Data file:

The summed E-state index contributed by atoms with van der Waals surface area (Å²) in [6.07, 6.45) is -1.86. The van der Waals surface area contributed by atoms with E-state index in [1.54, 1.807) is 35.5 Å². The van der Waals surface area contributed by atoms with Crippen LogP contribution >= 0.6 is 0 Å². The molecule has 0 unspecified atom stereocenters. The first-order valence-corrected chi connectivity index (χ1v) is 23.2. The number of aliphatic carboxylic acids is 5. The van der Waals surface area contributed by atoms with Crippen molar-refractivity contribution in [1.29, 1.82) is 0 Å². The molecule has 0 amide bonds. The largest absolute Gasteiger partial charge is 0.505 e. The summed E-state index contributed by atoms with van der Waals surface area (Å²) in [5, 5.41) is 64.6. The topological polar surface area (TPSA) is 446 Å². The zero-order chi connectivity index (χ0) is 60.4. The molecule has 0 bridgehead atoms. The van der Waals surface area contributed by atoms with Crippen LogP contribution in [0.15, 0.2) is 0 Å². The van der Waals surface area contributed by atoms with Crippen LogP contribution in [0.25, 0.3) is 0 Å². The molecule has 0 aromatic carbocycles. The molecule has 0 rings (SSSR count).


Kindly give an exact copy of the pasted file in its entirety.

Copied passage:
The summed E-state index contributed by atoms with van der Waals surface area (Å²) in [6.07, 6.45) is -1.86. The van der Waals surface area contributed by atoms with E-state index in [1.54, 1.807) is 35.5 Å². The van der Waals surface area contributed by atoms with Crippen LogP contribution >= 0.6 is 0 Å². The molecule has 0 unspecified atom stereocenters. The first-order valence-corrected chi connectivity index (χ1v) is 23.2. The number of aliphatic carboxylic acids is 5. The van der Waals surface area contributed by atoms with Crippen molar-refractivity contribution in [1.29, 1.82) is 0 Å². The molecule has 0 amide bonds. The largest absolute Gasteiger partial charge is 0.505 e. The summed E-state index contributed by atoms with van der Waals surface area (Å²) in [5, 5.41) is 64.6. The topological polar surface area (TPSA) is 446 Å². The zero-order chi connectivity index (χ0) is 60.4. The molecule has 0 bridgehead atoms. The van der Waals surface area contributed by atoms with Crippen LogP contribution in [0.15, 0.2) is 0 Å². The van der Waals surface area contributed by atoms with Crippen LogP contribution in [0.25, 0.3) is 0 Å². The molecule has 0 aromatic carbocycles. The molecule has 0 rings (SSSR count).